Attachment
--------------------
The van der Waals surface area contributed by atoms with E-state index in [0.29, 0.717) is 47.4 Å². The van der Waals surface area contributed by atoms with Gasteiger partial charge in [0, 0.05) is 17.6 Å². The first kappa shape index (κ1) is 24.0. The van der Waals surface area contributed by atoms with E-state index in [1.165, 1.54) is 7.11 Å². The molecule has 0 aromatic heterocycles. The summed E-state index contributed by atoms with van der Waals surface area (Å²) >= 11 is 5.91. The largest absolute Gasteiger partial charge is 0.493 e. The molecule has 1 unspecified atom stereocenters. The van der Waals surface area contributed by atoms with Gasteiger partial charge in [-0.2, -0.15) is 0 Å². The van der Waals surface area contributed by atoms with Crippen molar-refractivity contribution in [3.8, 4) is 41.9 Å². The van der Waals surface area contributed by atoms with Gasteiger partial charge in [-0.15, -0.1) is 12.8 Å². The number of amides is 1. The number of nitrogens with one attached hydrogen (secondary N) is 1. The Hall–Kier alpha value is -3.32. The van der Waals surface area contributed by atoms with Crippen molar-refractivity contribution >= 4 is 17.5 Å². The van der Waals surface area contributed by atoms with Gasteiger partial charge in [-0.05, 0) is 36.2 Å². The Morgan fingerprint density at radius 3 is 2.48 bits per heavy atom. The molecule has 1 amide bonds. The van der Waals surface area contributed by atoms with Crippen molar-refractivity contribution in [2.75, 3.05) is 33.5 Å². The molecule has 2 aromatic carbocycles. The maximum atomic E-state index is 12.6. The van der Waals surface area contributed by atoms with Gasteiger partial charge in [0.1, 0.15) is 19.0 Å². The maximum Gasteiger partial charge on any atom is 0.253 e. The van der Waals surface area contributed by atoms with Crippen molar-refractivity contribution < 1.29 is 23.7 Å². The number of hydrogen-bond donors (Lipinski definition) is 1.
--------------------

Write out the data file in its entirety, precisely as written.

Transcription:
The van der Waals surface area contributed by atoms with E-state index in [0.29, 0.717) is 47.4 Å². The van der Waals surface area contributed by atoms with Gasteiger partial charge in [0, 0.05) is 17.6 Å². The first kappa shape index (κ1) is 24.0. The van der Waals surface area contributed by atoms with E-state index in [1.165, 1.54) is 7.11 Å². The molecule has 0 aromatic heterocycles. The summed E-state index contributed by atoms with van der Waals surface area (Å²) >= 11 is 5.91. The largest absolute Gasteiger partial charge is 0.493 e. The molecule has 1 unspecified atom stereocenters. The van der Waals surface area contributed by atoms with Gasteiger partial charge in [-0.2, -0.15) is 0 Å². The van der Waals surface area contributed by atoms with Crippen molar-refractivity contribution in [3.8, 4) is 41.9 Å². The van der Waals surface area contributed by atoms with Gasteiger partial charge in [-0.15, -0.1) is 12.8 Å². The number of amides is 1. The number of nitrogens with one attached hydrogen (secondary N) is 1. The Hall–Kier alpha value is -3.32. The van der Waals surface area contributed by atoms with Crippen molar-refractivity contribution >= 4 is 17.5 Å². The van der Waals surface area contributed by atoms with Gasteiger partial charge in [-0.05, 0) is 36.2 Å². The Morgan fingerprint density at radius 3 is 2.48 bits per heavy atom. The molecule has 1 amide bonds. The van der Waals surface area contributed by atoms with Crippen molar-refractivity contribution in [2.75, 3.05) is 33.5 Å². The molecule has 2 aromatic carbocycles. The maximum atomic E-state index is 12.6. The van der Waals surface area contributed by atoms with Gasteiger partial charge in [0.1, 0.15) is 19.0 Å². The maximum Gasteiger partial charge on any atom is 0.253 e. The van der Waals surface area contributed by atoms with Crippen molar-refractivity contribution < 1.29 is 23.7 Å². The number of hydrogen-bond donors (Lipinski definition) is 1.